Well, let me assure you that it is just not true; yes, spring may indeed herald the start of thornie fishing in some areas, but down here, if you really went for it, you could quite feasibly catch thornbacks all year round. In the areas that I fish I would go as far as to say that spring is nowhere near the best time!
Most of you who fish religiously for the popular small-eyed and spotted ray will have noticed a sharp decline in their numbers throughout the last few years (commercial pressure is to blame, plain and simple), but this does in some extent depend on where you fish. I used to spend countless hours on the rugged North Cornish coast chasing these magnificent, almost prehistoric fish, and gave not a thought to fishing for thornies. But my old marks have declined that much that I have had no choice but to rapidly learn about thornies and their habits, for these fish seem to be holding on strong in many areas and do provide a realistic angling target.
I love my ray fishing, but although the small-eyeds and spotted ray seem to be making a comeback in some areas (notably North Devon and parts of North Somerset), I feel far more confident in connecting with a thornie. They are an extremely widely distributed fish and are catchable from a far wider variety of marks than the small-eyeds; thinking about it, this may have something to do with there being more thornies around. I can catch them from the clear and fast flowing waters of perhaps the River Tamar, and it is over 100’ deep where I like to fish, to the chocolate coloured and extremely shallow low water reef marks that litter the middle part of the Bristol Channel. Contrary to popular belief, ray do scrap, although they are hardly about to sear off in a mullet-type run; hook a decent 10lb plus specimen though, and you will certainly know all about it!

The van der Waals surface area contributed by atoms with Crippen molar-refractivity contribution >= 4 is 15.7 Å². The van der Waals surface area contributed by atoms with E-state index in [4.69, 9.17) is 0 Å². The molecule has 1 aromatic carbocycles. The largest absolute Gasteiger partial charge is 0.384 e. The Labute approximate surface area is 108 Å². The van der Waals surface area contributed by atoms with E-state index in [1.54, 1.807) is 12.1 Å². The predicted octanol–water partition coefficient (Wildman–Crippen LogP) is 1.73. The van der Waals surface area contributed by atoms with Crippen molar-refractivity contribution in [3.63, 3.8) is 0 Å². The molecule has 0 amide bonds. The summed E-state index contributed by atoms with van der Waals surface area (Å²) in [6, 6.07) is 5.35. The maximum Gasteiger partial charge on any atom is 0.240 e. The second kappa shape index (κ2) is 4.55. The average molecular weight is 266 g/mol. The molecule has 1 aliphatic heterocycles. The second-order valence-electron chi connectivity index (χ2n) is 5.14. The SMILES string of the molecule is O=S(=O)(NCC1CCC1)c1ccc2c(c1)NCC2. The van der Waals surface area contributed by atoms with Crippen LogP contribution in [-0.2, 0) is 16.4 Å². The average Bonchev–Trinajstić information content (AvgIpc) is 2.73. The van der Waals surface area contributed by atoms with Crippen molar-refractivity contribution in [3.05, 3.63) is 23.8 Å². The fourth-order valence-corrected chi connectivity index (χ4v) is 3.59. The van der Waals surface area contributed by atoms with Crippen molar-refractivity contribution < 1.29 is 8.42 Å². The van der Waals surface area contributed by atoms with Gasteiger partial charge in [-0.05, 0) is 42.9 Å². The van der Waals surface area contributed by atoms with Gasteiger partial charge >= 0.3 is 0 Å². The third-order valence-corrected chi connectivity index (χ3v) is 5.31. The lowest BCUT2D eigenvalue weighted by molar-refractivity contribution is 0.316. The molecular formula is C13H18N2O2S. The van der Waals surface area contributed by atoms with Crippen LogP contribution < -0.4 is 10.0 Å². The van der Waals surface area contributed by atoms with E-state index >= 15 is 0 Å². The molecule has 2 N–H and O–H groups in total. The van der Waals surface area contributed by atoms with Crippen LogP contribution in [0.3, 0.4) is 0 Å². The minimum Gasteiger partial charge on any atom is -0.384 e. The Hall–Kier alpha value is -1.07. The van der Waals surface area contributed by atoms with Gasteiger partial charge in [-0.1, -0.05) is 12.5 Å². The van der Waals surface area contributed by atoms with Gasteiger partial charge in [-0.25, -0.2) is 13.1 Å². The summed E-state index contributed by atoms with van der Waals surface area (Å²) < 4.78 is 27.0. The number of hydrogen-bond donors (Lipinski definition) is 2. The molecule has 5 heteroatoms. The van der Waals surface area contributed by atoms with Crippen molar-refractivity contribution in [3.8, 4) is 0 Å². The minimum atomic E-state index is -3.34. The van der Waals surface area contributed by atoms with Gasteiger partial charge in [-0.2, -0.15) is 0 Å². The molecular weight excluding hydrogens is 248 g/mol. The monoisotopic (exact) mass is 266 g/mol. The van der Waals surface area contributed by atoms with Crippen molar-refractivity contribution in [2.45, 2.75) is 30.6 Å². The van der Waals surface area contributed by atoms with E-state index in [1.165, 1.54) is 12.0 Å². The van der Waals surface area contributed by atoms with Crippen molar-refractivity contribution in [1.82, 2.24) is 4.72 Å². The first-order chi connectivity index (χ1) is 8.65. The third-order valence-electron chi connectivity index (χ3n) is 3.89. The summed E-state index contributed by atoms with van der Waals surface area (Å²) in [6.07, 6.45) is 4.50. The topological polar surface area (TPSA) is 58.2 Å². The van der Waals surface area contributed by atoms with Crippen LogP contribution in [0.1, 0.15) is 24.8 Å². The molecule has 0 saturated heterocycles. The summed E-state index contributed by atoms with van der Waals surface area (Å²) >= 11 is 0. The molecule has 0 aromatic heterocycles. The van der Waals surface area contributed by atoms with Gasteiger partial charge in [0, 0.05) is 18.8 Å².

Where to look
You will no doubt hear about some of your local marks that chuck up thornies, but what do you actually look for when trying to find a good thornback mark? Well, there is no defining set of rules that can magically produce fish, but do note that these ray love estuaries. I do not mean little river endings, rather big open stretches of water like around Falmouth (River Fal and Helford), South Devon (River Tamar, Kingsbridge Estuary and the River Dart) and big stretches of the very tidal Bristol Channel. Whereas you might go and look for open coast, "rock onto sand", type of marks for the small-eyed, spotted and sometimes blonde ray, thornies do love to stick around big estuary systems. Yes, some of you will have some open coast kind of marks where you catch thornbacks, but I am only trying to proffer some help that should set you on the right track. A few of the marks I fish could be classed as open coast, but actually they are still contained within the massive Bristol Channel waters.
Deep water is not some sort of necessary prerequisite for successful fishing, but again, these ray are not that fussy and you can catch them from very shallow and very deep marks, as I talked about a little earlier. They are also quite catchable in the day time, and in fact most of the biggest fish I have heard of from my neck of the woods have been caught during daylight hours. Okay, so the Bristol Channel’s water is so coloured that the fish live in permanent darkness, but how do you then explain thornies to nearly 18lb coming on hot afternoons from the crystal clear waters of the Kingsbridge estuary? Proof I think that they can be happily fished for in the middle of the day or night. What is critical obviously is not whether it is day or night, but rather the conditions and the size and state of the tide. That will be an extremely localised thing and you can only start to pick this sort of information up by going out and putting some hours in.
Times to target them